You know, directors and actors are not as stupid as the work they turn out might sometimes make them seem. I know that I have personally watched films with Barbara Stanwyck, Clark Gable, Claudette Colbert and wondered how such accomplished, intelligent performers could have been conned into signing to do the product I had just viewed. And I have learned from experience that sometimes what appears on paper to be dramatically exciting can be less attractive when it comes times to perform. In the case of directors working in episodic television, script approval was not part of the arrangement. We were booked for dates, script to be delivered hopefully three days before the contracted start of the preparation period; many times we were grateful if we received it when we arrived at the studio. What to do when you read and realized the script, or maybe just some scenes in the script, was unrealistic, overly melodramatic. No matter how deficient I found a script, my job was to totally believe in it. Some times that wasn’t easy. The sheer mountain of melodramatics in this script, plus the impending arrival of the tsunami, created a mood that was overwhelmingly depressing. Between takes to maintain a relaxed and happy set I tried to find ways to lighten the mood, for the crew and for myself. I found myself calling the tsunami the salami. But that lightheartedness came to an end when the cameras rolled. As an example once we commenced staging and filming the above finale to THE DEATH WIND, you would have thought, from the seriousness with which we approached our task, that we were staging the finale of HAMLET, but with a few less corpses.

When the photography for the show had been completed and as I prepared for my next episode, Quinn invited me to come to his office, where I received a gentle lecture on the necessity of remaining serious about my work. Obviously the sound stage “salami” had blown into his second story suite and even more ominously THE DEATH WIND did not resonate as strongly with him as my past work had. He pointed out that there weren’t enough moments like the ending of Act II.

I didn’t tell him that that moment had been possible because of the work I had done in shifting the scene between the Captain and Swede and that the problem was that the script just hadn’t offered any opportunity to create other moments like that. A few days later in a conversation with producer Charles Larson, he pointed out to me that not all of the scripts were going to be great, that I would have to accept an occasional one of lesser grade. I guess Quinn had also spoken to him. From the time of December 7, 1941, I had known of our country’s mantra, “Remember Pearl Harbor.”  I now realized maybe what I should be remembering was, “Remember Paul Bryar.”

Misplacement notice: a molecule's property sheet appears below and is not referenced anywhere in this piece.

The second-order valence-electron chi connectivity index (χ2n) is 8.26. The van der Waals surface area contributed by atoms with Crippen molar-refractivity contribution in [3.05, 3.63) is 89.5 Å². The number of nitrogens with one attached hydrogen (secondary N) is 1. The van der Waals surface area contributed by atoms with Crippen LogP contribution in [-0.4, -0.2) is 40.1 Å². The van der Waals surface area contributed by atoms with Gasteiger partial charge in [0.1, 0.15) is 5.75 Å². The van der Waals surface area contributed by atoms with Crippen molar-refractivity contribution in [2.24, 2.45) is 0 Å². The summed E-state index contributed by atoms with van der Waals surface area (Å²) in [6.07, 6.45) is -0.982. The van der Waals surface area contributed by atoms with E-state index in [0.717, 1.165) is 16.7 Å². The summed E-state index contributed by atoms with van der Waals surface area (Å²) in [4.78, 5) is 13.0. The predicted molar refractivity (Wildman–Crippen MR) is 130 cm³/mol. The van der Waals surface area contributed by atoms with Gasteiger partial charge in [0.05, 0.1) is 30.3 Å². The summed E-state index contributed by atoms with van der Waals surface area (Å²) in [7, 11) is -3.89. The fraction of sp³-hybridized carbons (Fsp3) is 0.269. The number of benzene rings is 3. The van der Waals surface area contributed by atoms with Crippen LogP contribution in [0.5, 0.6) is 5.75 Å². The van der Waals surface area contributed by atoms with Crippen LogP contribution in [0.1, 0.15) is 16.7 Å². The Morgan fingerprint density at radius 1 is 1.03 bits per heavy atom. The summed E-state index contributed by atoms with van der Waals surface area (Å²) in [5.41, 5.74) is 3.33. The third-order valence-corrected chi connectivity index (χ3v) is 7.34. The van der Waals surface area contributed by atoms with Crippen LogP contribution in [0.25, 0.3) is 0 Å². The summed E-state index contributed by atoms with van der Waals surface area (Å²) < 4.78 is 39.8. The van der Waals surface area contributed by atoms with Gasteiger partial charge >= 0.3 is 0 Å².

Was this the last time I would be faced with a situation like this?  I’m sorry to say it was not. But was this at least the worst situation I would have to face?  Again I’m sorry to say it was not. I think I wrote earlier that television was a battleground. What I was discovering was that the battleground was laced with land mines.

The journey continues

This entry was posted in The FBI. Bookmark the permalink.

4 Responses to The Death Wind

  1. John Dayton says:

    What I couldn’t figure out is if the tsunami was coming, what about all those poor people in Port Spencer? It was if, “Okay, we got the chlorine out, now everything’s fine.”

    I do remember you telling me once Ralph, that there was always a gamble with episodic – that it was “the luck of the draw” when it came to scripts – I think we were pretty lucky on “The Waltons”.

    Thank you for including the clunkers as the journey continues.

    By the way, my wet suit has yellow stripes.

  2. Kathy Tasich says:

    Even the great director Steven Spielberg has had bombs. So it was with this contrived episode. You just move on. Win some, lose some! I respect your honesty. It is really to your credit that you have included the bad scripts with the wonderful successes you have had in your directing journey. Anyway, any story with the great Ralph Bellamy can’t be all bad. I did not know that he was “cheated” out of roles in movies that he created on Broadway. So Sad! However, he just kept working on the next job like you. As always, Ralph, looking forward to more posts! Keep that “memory bank” open.

  3. Phil says:

    The tsunami was a salami and the chlorine tanks were baloneys! I thought the chlorine threat was vastly overblown. It seems to me all that stuff would dissipate quickly in the Pacific Ocean. Chlorine can be hazardous, but I never bought the imminent danger presented here.

    Ralph, what happened in the Epilog? Or was it part of the 12th video?

    This episode wasn’t all bad. You had one of the all-time great TV heels, Mark Richman. As for Ralph Bellamy, my first memory of him was as Mia Farrow’s no-good, rotten doctor in ‘Rosemary’s Baby’.

    BTW, there is proof that someone in the QM organization had a sense of humor…at least temporarily. In an episode of ‘The Fugitive’ called “Tiger Left, Tiger Right”, they show a boarded-up building with a sign at the property’s entrance saying ‘Fir Tree Lodge’. Above that sign is a smaller sign saying: FOR SALE , John T. Conwell, R.F.D. #2

    • Ralph says:

      I guess I left the Epilog on the cutting room floor. As you can guess, this was not a fond remembrance. And you may be right about the sense of humor…John Conwell was the Assistant to Quinn Martin and supervised the casting of ALL of Quinn’s shows.

Leave a Reply

Your email address will not be published. Required fields are marked *

You may use these HTML tags and attributes: <a href="" title=""> <abbr title=""> <acronym title=""> <b> <blockquote cite=""> <cite> <code> <del datetime=""> <em> <i> <q cite=""> <strike> <strong>